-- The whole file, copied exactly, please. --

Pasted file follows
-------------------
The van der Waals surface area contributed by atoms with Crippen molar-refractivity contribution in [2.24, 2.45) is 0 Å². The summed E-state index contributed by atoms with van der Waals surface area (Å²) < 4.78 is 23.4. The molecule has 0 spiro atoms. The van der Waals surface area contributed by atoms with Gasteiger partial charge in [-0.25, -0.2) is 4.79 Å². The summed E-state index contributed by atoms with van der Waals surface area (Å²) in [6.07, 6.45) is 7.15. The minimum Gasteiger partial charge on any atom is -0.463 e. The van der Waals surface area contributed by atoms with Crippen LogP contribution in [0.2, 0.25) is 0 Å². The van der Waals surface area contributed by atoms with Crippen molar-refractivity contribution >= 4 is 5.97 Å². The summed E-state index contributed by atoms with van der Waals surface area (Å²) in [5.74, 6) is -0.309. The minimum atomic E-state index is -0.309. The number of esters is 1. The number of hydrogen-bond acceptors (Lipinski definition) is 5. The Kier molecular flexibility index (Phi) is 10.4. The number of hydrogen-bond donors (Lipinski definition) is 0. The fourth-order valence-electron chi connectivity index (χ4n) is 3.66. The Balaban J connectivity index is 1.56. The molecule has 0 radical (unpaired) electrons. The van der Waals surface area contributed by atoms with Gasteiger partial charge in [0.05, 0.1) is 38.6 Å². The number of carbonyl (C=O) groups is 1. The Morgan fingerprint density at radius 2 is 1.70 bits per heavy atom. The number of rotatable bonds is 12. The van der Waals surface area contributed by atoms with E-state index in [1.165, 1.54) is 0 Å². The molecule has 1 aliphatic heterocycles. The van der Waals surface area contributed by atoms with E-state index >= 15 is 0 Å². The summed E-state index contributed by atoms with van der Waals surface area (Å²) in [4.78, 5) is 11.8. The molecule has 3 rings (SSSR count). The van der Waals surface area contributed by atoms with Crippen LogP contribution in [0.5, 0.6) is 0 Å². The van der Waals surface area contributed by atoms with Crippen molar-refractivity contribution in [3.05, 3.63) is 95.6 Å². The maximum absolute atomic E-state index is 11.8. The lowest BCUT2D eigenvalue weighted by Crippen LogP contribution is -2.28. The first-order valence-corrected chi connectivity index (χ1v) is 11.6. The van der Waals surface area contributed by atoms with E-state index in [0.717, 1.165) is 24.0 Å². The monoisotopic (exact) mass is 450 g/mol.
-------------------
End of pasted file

The van der Waals surface area contributed by atoms with Crippen molar-refractivity contribution in [2.24, 2.45) is 0 Å². The summed E-state index contributed by atoms with van der Waals surface area (Å²) < 4.78 is 23.4. The molecule has 0 spiro atoms. The van der Waals surface area contributed by atoms with Gasteiger partial charge in [-0.25, -0.2) is 4.79 Å². The summed E-state index contributed by atoms with van der Waals surface area (Å²) in [6.07, 6.45) is 7.15. The minimum Gasteiger partial charge on any atom is -0.463 e. The van der Waals surface area contributed by atoms with Crippen LogP contribution in [0.2, 0.25) is 0 Å². The van der Waals surface area contributed by atoms with Crippen molar-refractivity contribution >= 4 is 5.97 Å². The summed E-state index contributed by atoms with van der Waals surface area (Å²) in [5.74, 6) is -0.309. The minimum atomic E-state index is -0.309. The number of esters is 1. The number of hydrogen-bond acceptors (Lipinski definition) is 5. The Kier molecular flexibility index (Phi) is 10.4. The number of hydrogen-bond donors (Lipinski definition) is 0. The fourth-order valence-electron chi connectivity index (χ4n) is 3.66. The Balaban J connectivity index is 1.56. The molecule has 0 radical (unpaired) electrons. The van der Waals surface area contributed by atoms with Gasteiger partial charge in [0.05, 0.1) is 38.6 Å². The number of carbonyl (C=O) groups is 1. The Morgan fingerprint density at radius 2 is 1.70 bits per heavy atom. The number of rotatable bonds is 12. The van der Waals surface area contributed by atoms with E-state index in [1.165, 1.54) is 0 Å². The molecule has 1 aliphatic heterocycles. The van der Waals surface area contributed by atoms with E-state index >= 15 is 0 Å². The summed E-state index contributed by atoms with van der Waals surface area (Å²) in [4.78, 5) is 11.8. The molecule has 3 rings (SSSR count). The van der Waals surface area contributed by atoms with Crippen LogP contribution in [0.5, 0.6) is 0 Å². The van der Waals surface area contributed by atoms with Crippen molar-refractivity contribution in [3.05, 3.63) is 95.6 Å². The maximum absolute atomic E-state index is 11.8. The lowest BCUT2D eigenvalue weighted by Crippen LogP contribution is -2.28. The first-order valence-corrected chi connectivity index (χ1v) is 11.6. The van der Waals surface area contributed by atoms with E-state index in [0.717, 1.165) is 24.0 Å². The monoisotopic (exact) mass is 450 g/mol.